The prevalence of self-reported physician diagnosed depression in this study (7.1%) was similar to the prevalence of 6% to 8% of diagnosed depression found in studies of primary care medical practices. Using diagnosed depression as the outcome may select for those with major depression, rather than dysthymic disorder or intermittent, milder episodes of depression 18,30. Previous work has shown that major depression is the type most frequently diagnosed by a physician 31. Physicians tend to under-recognize depression in their patients, and only one-third to two-thirds of depressed individuals are diagnosed with depression by a primary care physician 3234. Because symptoms may be transitory, previous cross-sectional studies using standardized scales may have identified a broader range of depression types. Agricultural workers may underutilize mental health resources due to the complexities of farm life, further contributing to failure to detect mild depression 35. Under diagnosis of depression in this farming population would result in the misclassification of cases of depression as non-cases and attenuate the OR observed in this study.

Non-pesticide risk factors for depression in this population were similar to those in previous studies of farm residents. Age, health status, current smoking, binge drinking, involvement with farm work, and working a job off the farm have been associated with depressive symptoms in several farming communities 19,3638.

Although the frequency and duration of pesticide exposure among female spouses in the AHS was generally lower than among the licensed applicators, the cohort includes a subset of spouses who may have pesticide exposures quite similar to those of their applicator husbands 22. Women who reported at least one lifetime application day, and those with no history of pesticide poisoning had a median number of lifetime-exposure days of 50.8 while those who reported a pesticide poisoning had a median number lifetime-exposure days of 8.8. The low median number of days in the poisoned groups makes it unlikely that low-dose, long-term exposure is acting as a confounder of pesticide poisoning 14, particularly since 27 of the 63 women with poisonings reported no use of pesticides and another 25 had < 225 days of use.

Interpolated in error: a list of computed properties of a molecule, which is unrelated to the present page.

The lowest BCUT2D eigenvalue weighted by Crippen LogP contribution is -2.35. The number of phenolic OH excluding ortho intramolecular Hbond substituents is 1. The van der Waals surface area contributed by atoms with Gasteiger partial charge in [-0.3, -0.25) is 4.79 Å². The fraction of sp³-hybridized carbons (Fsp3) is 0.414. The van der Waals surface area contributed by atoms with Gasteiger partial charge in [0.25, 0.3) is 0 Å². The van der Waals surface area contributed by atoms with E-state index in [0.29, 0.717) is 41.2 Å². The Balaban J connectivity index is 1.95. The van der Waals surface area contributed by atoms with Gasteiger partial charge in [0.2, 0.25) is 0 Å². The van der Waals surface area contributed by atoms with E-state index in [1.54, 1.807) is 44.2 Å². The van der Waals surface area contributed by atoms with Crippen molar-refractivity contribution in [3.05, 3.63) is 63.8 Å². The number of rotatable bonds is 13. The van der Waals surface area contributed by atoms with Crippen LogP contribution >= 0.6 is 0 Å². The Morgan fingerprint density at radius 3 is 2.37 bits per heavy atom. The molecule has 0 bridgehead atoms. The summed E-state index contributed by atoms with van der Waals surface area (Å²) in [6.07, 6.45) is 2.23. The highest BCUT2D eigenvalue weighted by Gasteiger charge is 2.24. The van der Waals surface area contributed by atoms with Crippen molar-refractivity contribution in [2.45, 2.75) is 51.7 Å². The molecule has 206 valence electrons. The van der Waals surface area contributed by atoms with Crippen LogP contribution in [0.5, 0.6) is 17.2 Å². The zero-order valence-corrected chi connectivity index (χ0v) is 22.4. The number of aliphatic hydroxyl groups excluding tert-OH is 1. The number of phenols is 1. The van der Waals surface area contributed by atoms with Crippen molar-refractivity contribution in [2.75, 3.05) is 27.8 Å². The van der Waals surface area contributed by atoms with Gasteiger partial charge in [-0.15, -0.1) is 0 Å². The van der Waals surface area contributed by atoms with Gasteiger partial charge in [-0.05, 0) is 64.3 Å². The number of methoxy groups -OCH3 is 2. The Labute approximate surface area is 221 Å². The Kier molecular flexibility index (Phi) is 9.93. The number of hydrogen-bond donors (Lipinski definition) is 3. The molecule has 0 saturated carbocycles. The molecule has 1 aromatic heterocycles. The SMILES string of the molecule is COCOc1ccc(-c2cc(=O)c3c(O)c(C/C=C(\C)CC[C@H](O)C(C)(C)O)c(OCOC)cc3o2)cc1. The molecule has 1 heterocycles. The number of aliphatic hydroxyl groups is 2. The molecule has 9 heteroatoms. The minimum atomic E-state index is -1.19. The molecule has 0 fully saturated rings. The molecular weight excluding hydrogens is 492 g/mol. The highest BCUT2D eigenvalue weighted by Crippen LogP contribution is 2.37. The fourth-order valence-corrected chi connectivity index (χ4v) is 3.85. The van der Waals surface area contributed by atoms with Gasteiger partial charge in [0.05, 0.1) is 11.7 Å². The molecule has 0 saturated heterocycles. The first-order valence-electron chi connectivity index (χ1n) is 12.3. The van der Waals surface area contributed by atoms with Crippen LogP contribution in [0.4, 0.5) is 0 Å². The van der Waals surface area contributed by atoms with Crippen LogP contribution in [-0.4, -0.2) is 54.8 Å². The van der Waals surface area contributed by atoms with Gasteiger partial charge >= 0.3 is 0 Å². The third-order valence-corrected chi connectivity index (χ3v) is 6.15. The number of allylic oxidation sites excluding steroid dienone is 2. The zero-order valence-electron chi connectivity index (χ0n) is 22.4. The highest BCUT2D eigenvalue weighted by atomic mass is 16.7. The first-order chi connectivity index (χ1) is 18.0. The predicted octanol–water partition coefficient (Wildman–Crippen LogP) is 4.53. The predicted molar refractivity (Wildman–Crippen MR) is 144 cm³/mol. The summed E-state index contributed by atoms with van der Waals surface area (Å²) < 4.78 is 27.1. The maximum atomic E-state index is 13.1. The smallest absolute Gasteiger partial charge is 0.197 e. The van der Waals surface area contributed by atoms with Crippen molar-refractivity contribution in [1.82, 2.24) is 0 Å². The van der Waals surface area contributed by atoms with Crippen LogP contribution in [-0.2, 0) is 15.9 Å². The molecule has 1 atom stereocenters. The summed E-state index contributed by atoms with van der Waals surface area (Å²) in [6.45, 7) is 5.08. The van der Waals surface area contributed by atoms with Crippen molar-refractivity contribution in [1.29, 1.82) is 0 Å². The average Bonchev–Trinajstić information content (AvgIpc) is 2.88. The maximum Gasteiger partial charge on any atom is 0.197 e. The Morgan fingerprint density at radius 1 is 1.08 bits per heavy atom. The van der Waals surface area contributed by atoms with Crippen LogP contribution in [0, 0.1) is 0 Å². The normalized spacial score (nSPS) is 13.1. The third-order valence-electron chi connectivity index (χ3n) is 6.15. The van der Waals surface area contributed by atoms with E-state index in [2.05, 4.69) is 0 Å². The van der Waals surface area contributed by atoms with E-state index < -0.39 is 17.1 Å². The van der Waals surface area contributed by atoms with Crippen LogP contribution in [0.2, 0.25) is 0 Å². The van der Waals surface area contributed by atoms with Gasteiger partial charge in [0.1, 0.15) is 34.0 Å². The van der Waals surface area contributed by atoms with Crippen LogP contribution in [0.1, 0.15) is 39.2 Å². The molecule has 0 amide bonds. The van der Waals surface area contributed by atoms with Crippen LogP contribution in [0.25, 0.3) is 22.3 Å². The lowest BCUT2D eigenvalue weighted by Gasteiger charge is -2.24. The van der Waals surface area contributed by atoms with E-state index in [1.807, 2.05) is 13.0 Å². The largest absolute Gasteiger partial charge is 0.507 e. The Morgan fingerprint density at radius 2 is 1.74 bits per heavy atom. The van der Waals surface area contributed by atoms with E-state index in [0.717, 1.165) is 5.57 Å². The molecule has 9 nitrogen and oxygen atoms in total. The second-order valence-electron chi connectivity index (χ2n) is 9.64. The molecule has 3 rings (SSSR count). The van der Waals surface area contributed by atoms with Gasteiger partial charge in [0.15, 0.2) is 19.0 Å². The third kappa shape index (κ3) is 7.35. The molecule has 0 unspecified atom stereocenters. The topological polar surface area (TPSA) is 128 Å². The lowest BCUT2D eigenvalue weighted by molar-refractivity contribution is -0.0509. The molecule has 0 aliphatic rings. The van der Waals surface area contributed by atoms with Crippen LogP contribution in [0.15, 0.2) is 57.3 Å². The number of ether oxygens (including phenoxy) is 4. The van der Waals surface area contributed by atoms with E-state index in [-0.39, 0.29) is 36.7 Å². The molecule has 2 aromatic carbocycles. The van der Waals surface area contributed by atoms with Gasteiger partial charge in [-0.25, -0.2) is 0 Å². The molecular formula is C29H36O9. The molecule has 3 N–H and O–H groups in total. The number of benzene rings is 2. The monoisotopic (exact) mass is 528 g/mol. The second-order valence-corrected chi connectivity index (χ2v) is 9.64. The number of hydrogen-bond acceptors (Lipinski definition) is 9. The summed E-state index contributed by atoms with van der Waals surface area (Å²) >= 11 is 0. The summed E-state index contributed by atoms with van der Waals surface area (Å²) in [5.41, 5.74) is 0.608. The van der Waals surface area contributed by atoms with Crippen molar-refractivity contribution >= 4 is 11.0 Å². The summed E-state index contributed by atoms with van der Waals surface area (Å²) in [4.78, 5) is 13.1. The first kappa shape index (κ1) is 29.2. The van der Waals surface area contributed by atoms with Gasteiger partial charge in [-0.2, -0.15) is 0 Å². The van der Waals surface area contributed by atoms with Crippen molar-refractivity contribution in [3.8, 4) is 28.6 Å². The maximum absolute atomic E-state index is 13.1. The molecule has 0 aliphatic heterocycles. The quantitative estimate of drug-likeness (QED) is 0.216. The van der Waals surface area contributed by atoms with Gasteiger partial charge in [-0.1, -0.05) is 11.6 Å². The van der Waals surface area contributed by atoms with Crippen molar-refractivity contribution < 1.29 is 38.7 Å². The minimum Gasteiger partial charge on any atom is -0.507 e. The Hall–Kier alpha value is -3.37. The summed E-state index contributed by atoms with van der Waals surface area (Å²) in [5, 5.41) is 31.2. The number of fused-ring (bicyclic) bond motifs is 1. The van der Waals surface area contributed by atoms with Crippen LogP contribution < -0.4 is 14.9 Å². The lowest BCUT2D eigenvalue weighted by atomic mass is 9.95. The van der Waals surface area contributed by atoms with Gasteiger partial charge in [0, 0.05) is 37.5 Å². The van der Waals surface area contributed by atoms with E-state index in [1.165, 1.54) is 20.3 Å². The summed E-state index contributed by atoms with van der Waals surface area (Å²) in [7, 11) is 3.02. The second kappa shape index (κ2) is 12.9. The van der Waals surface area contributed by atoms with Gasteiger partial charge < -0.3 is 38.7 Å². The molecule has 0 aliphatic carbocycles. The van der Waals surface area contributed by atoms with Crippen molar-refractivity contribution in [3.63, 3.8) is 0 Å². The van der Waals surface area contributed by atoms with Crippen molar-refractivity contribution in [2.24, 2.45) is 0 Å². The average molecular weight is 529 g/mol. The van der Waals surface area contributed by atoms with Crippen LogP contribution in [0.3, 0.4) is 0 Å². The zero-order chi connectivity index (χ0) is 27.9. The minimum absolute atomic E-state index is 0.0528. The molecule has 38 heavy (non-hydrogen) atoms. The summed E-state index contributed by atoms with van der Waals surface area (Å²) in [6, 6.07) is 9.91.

Twenty-seven women, who reported a history of poisoning, reported never having personally mixed or applied pesticides. However, in a separate section of the questionnaire, eight of these women reported personally treating their homes and two reported personally treating their lawns for pests. Treating one’s home for pests was associated with diagnosed depression in this study. The fact that 18.8% of the women who responded that they used pesticides in the home or on pets did not report personally mixing or applying pesticides suggests that some pesticide exposures may be missed when questions are asked in the context of agricultural use. Domestic use of pesticides may be an important source of pesticide poisoning. Excluding the 27 women who reported poisoning, but no farm-related use from the analysis reduced the association of pesticide use with depression. This suggests that domestic poisonings have important health consequences. Alternatively, it is possible that a woman with a pesticide poisoning but no pesticide use might have used pesticides in a suicide attempt.

This study suggests that the association of pesticides with depression was more likely to be related to insecticides, fungicides, or fumigants and less likely associated with herbicides or organochlorine insecticides. Thirteen herbicides loaded onto Factor 1, but three OPs and one carbamate did so also. The organochlorine insecticides loaded separately on Factor 2 with an OR of one and were least likely to be associated with depression. This supports the finding of Savage et al., 1988, where no association of neurological effects with measured organochlorine pesticide residues was observed in a group of pesticide-poisoned applicators 4. Factors 3 and 4 showed a very weak association to depression. Perhaps this is not surprising since the factors are based on use patterns of pesticides and not on possible risk for depression. Additionally, chemical mixtures and solvents added to the pesticide may play a role in contributing to the associations observed in this study. The PCA analysis herein excluded male spouses and demographic variables, making the results of the PCA in this study different from the factor analysis of the AHS cohort published by Samanic et al., 2005 39.